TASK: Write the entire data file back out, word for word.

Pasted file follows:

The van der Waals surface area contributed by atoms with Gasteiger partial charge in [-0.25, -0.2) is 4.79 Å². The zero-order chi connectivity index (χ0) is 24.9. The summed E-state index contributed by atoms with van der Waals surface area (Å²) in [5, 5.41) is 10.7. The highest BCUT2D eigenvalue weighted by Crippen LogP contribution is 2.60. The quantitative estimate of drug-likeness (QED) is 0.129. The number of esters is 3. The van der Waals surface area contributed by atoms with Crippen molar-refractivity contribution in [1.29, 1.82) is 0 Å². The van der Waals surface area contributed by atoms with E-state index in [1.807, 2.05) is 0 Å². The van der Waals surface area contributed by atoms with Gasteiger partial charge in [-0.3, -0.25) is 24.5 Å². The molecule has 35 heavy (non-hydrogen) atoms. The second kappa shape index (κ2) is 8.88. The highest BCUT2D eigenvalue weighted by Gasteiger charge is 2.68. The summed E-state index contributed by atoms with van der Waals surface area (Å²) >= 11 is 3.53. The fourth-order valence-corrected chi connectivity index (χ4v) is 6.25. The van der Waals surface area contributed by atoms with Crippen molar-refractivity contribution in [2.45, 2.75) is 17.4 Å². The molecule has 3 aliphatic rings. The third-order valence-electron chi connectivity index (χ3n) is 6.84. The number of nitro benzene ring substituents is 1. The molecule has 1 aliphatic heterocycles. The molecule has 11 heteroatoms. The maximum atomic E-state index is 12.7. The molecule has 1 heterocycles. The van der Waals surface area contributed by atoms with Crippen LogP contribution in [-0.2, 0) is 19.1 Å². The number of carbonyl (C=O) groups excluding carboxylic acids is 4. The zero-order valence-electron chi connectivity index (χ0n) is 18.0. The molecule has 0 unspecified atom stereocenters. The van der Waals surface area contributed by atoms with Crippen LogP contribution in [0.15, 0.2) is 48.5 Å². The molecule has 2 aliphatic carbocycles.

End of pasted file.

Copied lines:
The van der Waals surface area contributed by atoms with Gasteiger partial charge in [-0.25, -0.2) is 4.79 Å². The zero-order chi connectivity index (χ0) is 24.9. The summed E-state index contributed by atoms with van der Waals surface area (Å²) in [5, 5.41) is 10.7. The highest BCUT2D eigenvalue weighted by Crippen LogP contribution is 2.60. The quantitative estimate of drug-likeness (QED) is 0.129. The number of esters is 3. The van der Waals surface area contributed by atoms with Crippen molar-refractivity contribution in [1.29, 1.82) is 0 Å². The van der Waals surface area contributed by atoms with E-state index in [1.807, 2.05) is 0 Å². The van der Waals surface area contributed by atoms with Gasteiger partial charge in [-0.3, -0.25) is 24.5 Å². The molecule has 35 heavy (non-hydrogen) atoms. The second kappa shape index (κ2) is 8.88. The highest BCUT2D eigenvalue weighted by Gasteiger charge is 2.68. The summed E-state index contributed by atoms with van der Waals surface area (Å²) >= 11 is 3.53. The fourth-order valence-corrected chi connectivity index (χ4v) is 6.25. The van der Waals surface area contributed by atoms with Crippen molar-refractivity contribution in [2.45, 2.75) is 17.4 Å². The molecule has 3 aliphatic rings. The third-order valence-electron chi connectivity index (χ3n) is 6.84. The number of nitro benzene ring substituents is 1. The molecule has 1 aliphatic heterocycles. The molecule has 11 heteroatoms. The maximum atomic E-state index is 12.7. The molecule has 1 heterocycles. The van der Waals surface area contributed by atoms with Crippen LogP contribution in [-0.2, 0) is 19.1 Å². The number of carbonyl (C=O) groups excluding carboxylic acids is 4. The zero-order valence-electron chi connectivity index (χ0n) is 18.0. The molecule has 0 unspecified atom stereocenters. The van der Waals surface area contributed by atoms with Crippen LogP contribution in [0.15, 0.2) is 48.5 Å². The molecule has 2 aliphatic carbocycles.